President Trump was right to punish Syrian President Bashar Assad with airstrikes this month.
Some have said that the bombing campaign didn't go far enough, and I'm sympathetic to that argument. Empty buildings in the middle of the night are useful targets if you want to demonstrate symbolic disapproval, but the strikes did not do lasting damage to the Assad regime. That was the goal — to make a point: Don't do that again.
I am also sympathetic to those who were concerned that the strikes could cause a precipitous escalation, drawing in Iran and, more importantly, Russia.
By all accounts, Secretary of Defense James Mattis and his Pentagon comrades won the internal arguments in the administration for erring on the side of symbolism. Ideally we would have destroyed the aircraft — and the personnel — that carried out the suspected chemical warfare, but it's hard for me to second-guess someone who has seen so much war and knows the region as well as anybody alive. I'm willing to defer to the generals on this one.
I am less deferential when it comes to the arguments used to defend the strikes. Over and over again, we hear that this was a "humanitarian" effort.
Mr. Trump has expressed justifiable horror in response to the use of chemical weapons. In announcing the bombings, he laid out the rationale for the attacks: "To deter the use and proliferation of chemical weapons and to avert a worsening of the region's current humanitarian catastrophe." The British government was more explicit, stating that the "intervention was directed exclusively to averting a humanitarian catastrophe."
But what catastrophe did they avert? The chemical attack, as far as we know, had already happened.
Chemical weapons are a moral horror, and enforcing the near-century-old ban on them can be justified on humanitarian grounds. But when you talk to experts about why we should enforce the ban, the argument quickly turns to realpolitik: We don't want chemical weapons used on our troops or civilians.
"This very easily could happen in the United States if we're not smart, and if we're not conscious of what's happening," U.S.Ambassador to the United Nations Nikki Haley said on "Fox News Sunday." (Full disclosure: My wife works for Ms. Haley.)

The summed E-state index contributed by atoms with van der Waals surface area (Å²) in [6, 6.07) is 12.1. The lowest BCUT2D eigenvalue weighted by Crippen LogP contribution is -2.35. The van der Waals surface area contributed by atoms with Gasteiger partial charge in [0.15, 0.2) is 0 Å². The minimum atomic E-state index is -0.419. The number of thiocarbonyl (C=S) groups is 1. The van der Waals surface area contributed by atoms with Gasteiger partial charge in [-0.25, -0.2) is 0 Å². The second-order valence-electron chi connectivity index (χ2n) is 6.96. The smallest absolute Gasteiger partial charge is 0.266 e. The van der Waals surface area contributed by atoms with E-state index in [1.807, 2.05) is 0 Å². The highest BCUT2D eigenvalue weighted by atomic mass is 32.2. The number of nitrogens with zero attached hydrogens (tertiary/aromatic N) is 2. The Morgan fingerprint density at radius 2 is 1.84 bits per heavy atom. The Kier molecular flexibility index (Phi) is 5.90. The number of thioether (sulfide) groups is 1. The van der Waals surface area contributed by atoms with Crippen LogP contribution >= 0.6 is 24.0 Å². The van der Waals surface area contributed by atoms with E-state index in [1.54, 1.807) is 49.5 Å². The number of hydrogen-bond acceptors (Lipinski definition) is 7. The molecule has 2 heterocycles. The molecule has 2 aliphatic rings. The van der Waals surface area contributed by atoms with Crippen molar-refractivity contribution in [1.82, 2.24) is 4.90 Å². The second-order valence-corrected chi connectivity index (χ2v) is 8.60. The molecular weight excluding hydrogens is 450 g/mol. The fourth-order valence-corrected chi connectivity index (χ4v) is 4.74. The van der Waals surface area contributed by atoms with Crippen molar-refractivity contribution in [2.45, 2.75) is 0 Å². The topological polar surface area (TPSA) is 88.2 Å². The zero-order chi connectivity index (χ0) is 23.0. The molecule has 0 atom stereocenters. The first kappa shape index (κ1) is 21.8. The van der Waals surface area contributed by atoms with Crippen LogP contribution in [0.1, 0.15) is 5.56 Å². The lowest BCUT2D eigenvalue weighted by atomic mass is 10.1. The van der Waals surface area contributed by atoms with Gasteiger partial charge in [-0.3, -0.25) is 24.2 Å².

That is wholly legitimate. It's the same logic we use for preventing rogue regimes from developing nuclear weapons. We don't do much of anything to prevent North Korea or Iran from brutalizing their own people, but we don't want them to have the ability to threaten our people or our allies.
But that argument has little to do with humanitarianism. We haven't told Mr. Assad that if he kills his own people — by dropping barrel bombs on hospitals, by firing squads, or by blocking humanitarian aid — we will punish the regime. We've said only that if he uses chemical weapons, he will pay a price.
Even here, our message is more muddled than it seems. If the National Security Council is to be believed, the Assad regime has used chemical weapons on its own people some 50 times since the Syrian civil war began in 2011. We've punished the regime twice.
Why those two times? Because there was video.
After the 2017 chemical attack that elicited our first attack, Mr. Trump told the New York Times: "I think it's a disgrace. I think it's an affront to humanity. Inconceivable that somebody could do that." He added: "Those kids were so beautiful. To look at those scenes of those beautiful children being carried out."
It was a disgrace. But so is all the ongoing slaughter in Syria, including the alleged 48 other times the Assad regime used chemical weapons away from the cameras.
The U.S. was right to penalize Mr. Assad, but it is not obvious to me that we are sending the Syrian president and his Russian patrons a coherent message.
They know they can get away with mass murder if they use conventional weapons, and they know they can get away with using chemical weapons — as long as the images never appear on "Fox & Friends."